The ecological conditions of the Anacostia River are improving, according to this year’s report from the Anacostia Watershed Society, but barely.
The overall water quality got a passing grade for the third time in a row — albeit, earning a D grade. So don’t plan to go swimming anytime soon.
With a baseline of anything over 60 being “passing,” the only part of the river that passed the “fecal bacteria” — poop water — section was upper D.C. with 67.
Toxins continue to be a problem, though this year did mark the first time the river got a passing grade for that.
“Thanks to significant efforts by the federal and District governments to address toxics at the river bottom, the score for Toxics Remediation received its first passing grade,” the report said. “There are many toxic chemicals in the river such as pharmaceuticals, PCB, PAH, pesticide, herbicide, and heavy metals, to name a few.”
River critters seem to be doing better, at least, including mussels.
“In 2018 we began our #MusselPower program to propagate mussels in the Anacostia River,” the report said. “Juvenile mussels produced by our partners at a hatchery at the Virginia Fisheries and Aquatic Wildlife Center were deployed for a year in floating baskets at eight locations in the Anacostia River.”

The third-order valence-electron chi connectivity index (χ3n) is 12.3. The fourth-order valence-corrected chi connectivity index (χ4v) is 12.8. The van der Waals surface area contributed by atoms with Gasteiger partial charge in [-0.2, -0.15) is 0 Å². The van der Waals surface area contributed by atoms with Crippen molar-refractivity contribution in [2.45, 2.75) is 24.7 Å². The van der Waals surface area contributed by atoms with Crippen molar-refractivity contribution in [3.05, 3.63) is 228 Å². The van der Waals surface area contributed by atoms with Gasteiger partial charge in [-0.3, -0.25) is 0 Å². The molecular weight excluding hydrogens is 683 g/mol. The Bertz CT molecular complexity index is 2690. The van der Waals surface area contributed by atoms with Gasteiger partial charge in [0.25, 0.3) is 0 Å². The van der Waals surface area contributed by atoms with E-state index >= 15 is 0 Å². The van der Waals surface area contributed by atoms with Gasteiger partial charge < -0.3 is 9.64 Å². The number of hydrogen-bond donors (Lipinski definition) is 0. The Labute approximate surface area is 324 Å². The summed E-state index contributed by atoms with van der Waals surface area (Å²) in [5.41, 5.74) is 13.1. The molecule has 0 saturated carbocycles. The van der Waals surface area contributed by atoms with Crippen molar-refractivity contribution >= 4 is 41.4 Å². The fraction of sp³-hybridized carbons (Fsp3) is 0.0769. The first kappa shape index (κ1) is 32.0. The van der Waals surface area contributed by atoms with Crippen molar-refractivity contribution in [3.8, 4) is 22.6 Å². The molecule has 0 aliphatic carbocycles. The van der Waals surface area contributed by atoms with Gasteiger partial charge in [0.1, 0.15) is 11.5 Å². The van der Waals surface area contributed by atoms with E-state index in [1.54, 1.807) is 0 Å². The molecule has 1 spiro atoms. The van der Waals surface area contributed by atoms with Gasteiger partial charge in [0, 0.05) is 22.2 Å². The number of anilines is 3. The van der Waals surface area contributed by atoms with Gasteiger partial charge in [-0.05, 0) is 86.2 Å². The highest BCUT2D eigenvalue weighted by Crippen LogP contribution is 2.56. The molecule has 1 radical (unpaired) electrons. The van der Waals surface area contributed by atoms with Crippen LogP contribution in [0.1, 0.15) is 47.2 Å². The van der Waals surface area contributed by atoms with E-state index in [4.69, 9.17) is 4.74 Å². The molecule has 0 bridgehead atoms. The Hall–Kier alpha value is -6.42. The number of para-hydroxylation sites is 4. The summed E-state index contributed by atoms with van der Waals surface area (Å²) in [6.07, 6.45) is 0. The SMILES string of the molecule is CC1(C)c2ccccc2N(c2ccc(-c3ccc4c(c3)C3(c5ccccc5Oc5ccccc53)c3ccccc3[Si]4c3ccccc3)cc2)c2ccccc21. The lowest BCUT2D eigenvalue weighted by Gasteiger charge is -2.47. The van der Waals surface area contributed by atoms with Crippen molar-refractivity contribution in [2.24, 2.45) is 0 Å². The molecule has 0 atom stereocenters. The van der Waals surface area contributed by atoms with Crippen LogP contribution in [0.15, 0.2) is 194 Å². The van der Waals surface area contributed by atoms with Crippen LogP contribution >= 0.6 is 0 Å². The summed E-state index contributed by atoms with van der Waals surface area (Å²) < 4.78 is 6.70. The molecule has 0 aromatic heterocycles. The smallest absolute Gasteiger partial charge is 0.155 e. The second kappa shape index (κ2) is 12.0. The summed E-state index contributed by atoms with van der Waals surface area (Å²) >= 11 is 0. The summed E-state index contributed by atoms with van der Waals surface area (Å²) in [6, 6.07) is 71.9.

“This program continues today, and as of May 2021, the Anacostia Watershed Society has returned 19,000 native freshwater mussels to the ecosystem, and they will filter 69 million gallons a year, the equivalent of 106 Olympic-size swimming pools annually.”
Local otters seem to think the Anacostia is getting a bit healthier, too. Here’s hoping they safely make their way to some Maryland crabs.
A North American river otter is a rare sight around the National Mall. 🦦Once eliminated from the area, the species is on the road to recovery. Though they are cute & playful, you otter remember that they are wild animals & never get too close. #WashingtonDC pic.twitter.com/NpeeAUMGsl
— National Mall NPS (@NationalMallNPS) May 24, 2021